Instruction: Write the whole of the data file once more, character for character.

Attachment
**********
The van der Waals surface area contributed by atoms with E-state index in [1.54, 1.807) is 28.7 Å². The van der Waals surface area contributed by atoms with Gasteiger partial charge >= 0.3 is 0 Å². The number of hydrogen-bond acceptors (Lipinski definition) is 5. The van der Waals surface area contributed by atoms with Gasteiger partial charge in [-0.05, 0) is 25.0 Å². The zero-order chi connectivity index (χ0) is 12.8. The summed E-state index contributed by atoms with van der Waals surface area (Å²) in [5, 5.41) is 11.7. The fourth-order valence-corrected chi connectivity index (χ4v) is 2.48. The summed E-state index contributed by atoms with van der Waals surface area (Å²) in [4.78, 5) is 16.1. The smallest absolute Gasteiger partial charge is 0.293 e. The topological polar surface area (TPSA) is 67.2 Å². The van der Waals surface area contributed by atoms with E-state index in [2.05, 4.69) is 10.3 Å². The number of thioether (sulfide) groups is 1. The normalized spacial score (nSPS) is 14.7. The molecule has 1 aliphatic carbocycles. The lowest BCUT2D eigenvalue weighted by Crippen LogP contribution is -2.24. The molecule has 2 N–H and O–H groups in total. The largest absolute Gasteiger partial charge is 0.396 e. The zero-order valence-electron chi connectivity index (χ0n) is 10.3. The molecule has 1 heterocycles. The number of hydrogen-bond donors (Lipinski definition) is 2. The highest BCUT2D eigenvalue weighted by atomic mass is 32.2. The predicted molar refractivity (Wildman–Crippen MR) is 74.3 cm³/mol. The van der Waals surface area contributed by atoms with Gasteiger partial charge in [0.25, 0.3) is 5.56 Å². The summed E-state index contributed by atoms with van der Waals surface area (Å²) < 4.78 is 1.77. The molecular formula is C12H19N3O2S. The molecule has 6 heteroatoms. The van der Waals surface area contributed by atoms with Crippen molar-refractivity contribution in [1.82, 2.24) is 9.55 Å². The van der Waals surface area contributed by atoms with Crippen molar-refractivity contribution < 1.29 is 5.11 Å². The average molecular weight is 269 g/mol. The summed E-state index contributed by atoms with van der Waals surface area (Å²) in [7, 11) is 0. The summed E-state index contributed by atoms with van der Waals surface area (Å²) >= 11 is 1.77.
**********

The van der Waals surface area contributed by atoms with E-state index in [1.54, 1.807) is 28.7 Å². The van der Waals surface area contributed by atoms with Gasteiger partial charge >= 0.3 is 0 Å². The number of hydrogen-bond acceptors (Lipinski definition) is 5. The van der Waals surface area contributed by atoms with Gasteiger partial charge in [-0.05, 0) is 25.0 Å². The zero-order chi connectivity index (χ0) is 12.8. The summed E-state index contributed by atoms with van der Waals surface area (Å²) in [5, 5.41) is 11.7. The fourth-order valence-corrected chi connectivity index (χ4v) is 2.48. The summed E-state index contributed by atoms with van der Waals surface area (Å²) in [4.78, 5) is 16.1. The smallest absolute Gasteiger partial charge is 0.293 e. The topological polar surface area (TPSA) is 67.2 Å². The van der Waals surface area contributed by atoms with E-state index in [2.05, 4.69) is 10.3 Å². The number of thioether (sulfide) groups is 1. The normalized spacial score (nSPS) is 14.7. The molecule has 1 aliphatic carbocycles. The lowest BCUT2D eigenvalue weighted by Crippen LogP contribution is -2.24. The molecule has 2 N–H and O–H groups in total. The largest absolute Gasteiger partial charge is 0.396 e. The zero-order valence-electron chi connectivity index (χ0n) is 10.3. The molecule has 1 heterocycles. The number of hydrogen-bond donors (Lipinski definition) is 2. The highest BCUT2D eigenvalue weighted by atomic mass is 32.2. The predicted molar refractivity (Wildman–Crippen MR) is 74.3 cm³/mol. The van der Waals surface area contributed by atoms with Gasteiger partial charge in [0.25, 0.3) is 5.56 Å². The summed E-state index contributed by atoms with van der Waals surface area (Å²) < 4.78 is 1.77. The molecular formula is C12H19N3O2S. The molecule has 6 heteroatoms. The van der Waals surface area contributed by atoms with Crippen molar-refractivity contribution in [1.82, 2.24) is 9.55 Å². The van der Waals surface area contributed by atoms with Crippen molar-refractivity contribution < 1.29 is 5.11 Å². The average molecular weight is 269 g/mol. The summed E-state index contributed by atoms with van der Waals surface area (Å²) in [7, 11) is 0. The summed E-state index contributed by atoms with van der Waals surface area (Å²) >= 11 is 1.77.